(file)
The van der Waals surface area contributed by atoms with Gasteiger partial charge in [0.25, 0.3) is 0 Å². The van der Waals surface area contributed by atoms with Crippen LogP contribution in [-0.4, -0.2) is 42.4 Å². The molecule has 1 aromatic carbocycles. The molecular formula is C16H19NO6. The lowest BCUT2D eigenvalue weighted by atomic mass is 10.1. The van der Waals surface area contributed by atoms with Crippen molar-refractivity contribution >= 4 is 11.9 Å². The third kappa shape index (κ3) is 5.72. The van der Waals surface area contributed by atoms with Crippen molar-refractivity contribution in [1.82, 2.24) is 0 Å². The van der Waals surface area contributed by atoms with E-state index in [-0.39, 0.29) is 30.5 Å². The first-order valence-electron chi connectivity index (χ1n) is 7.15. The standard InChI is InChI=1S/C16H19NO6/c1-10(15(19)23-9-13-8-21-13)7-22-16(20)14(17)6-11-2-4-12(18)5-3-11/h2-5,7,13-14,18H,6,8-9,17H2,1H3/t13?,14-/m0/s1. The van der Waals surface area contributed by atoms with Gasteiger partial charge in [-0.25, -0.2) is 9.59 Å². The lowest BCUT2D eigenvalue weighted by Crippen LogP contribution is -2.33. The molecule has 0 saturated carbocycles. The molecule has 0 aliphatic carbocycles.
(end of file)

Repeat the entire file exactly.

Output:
The van der Waals surface area contributed by atoms with Gasteiger partial charge in [0.25, 0.3) is 0 Å². The van der Waals surface area contributed by atoms with Crippen LogP contribution in [-0.4, -0.2) is 42.4 Å². The molecule has 1 aromatic carbocycles. The molecular formula is C16H19NO6. The lowest BCUT2D eigenvalue weighted by atomic mass is 10.1. The van der Waals surface area contributed by atoms with Crippen molar-refractivity contribution >= 4 is 11.9 Å². The third kappa shape index (κ3) is 5.72. The van der Waals surface area contributed by atoms with Crippen molar-refractivity contribution in [1.82, 2.24) is 0 Å². The van der Waals surface area contributed by atoms with E-state index in [-0.39, 0.29) is 30.5 Å². The first-order valence-electron chi connectivity index (χ1n) is 7.15. The standard InChI is InChI=1S/C16H19NO6/c1-10(15(19)23-9-13-8-21-13)7-22-16(20)14(17)6-11-2-4-12(18)5-3-11/h2-5,7,13-14,18H,6,8-9,17H2,1H3/t13?,14-/m0/s1. The van der Waals surface area contributed by atoms with Gasteiger partial charge in [-0.25, -0.2) is 9.59 Å². The lowest BCUT2D eigenvalue weighted by Crippen LogP contribution is -2.33. The molecule has 0 saturated carbocycles. The molecule has 0 aliphatic carbocycles.